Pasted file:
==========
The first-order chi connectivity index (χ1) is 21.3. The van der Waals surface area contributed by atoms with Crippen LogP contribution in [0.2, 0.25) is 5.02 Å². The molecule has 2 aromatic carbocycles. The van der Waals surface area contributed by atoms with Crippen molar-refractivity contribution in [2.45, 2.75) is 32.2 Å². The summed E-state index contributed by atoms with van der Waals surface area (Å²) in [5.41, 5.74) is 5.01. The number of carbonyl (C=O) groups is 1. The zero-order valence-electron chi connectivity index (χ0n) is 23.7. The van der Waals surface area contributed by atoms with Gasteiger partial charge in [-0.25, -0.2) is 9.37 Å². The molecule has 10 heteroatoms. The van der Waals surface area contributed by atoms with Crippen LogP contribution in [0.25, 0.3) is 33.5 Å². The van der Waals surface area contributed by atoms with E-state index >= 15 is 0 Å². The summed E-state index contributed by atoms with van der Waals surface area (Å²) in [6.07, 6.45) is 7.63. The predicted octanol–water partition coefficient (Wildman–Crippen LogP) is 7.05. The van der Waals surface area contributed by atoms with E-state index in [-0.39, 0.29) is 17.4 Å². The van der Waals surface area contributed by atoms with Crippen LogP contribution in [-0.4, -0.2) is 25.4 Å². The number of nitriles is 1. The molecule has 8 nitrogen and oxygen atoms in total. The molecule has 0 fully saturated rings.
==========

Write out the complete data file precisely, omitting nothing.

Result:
The first-order chi connectivity index (χ1) is 21.3. The van der Waals surface area contributed by atoms with Crippen LogP contribution in [0.2, 0.25) is 5.02 Å². The molecule has 2 aromatic carbocycles. The van der Waals surface area contributed by atoms with Crippen molar-refractivity contribution in [2.45, 2.75) is 32.2 Å². The summed E-state index contributed by atoms with van der Waals surface area (Å²) in [5.41, 5.74) is 5.01. The number of carbonyl (C=O) groups is 1. The zero-order valence-electron chi connectivity index (χ0n) is 23.7. The van der Waals surface area contributed by atoms with Gasteiger partial charge in [-0.25, -0.2) is 9.37 Å². The molecule has 10 heteroatoms. The van der Waals surface area contributed by atoms with Crippen LogP contribution in [0.25, 0.3) is 33.5 Å². The van der Waals surface area contributed by atoms with E-state index >= 15 is 0 Å². The summed E-state index contributed by atoms with van der Waals surface area (Å²) in [6.07, 6.45) is 7.63. The predicted octanol–water partition coefficient (Wildman–Crippen LogP) is 7.05. The van der Waals surface area contributed by atoms with E-state index in [-0.39, 0.29) is 17.4 Å². The van der Waals surface area contributed by atoms with Crippen LogP contribution in [-0.4, -0.2) is 25.4 Å². The number of nitriles is 1. The molecule has 8 nitrogen and oxygen atoms in total. The molecule has 0 fully saturated rings.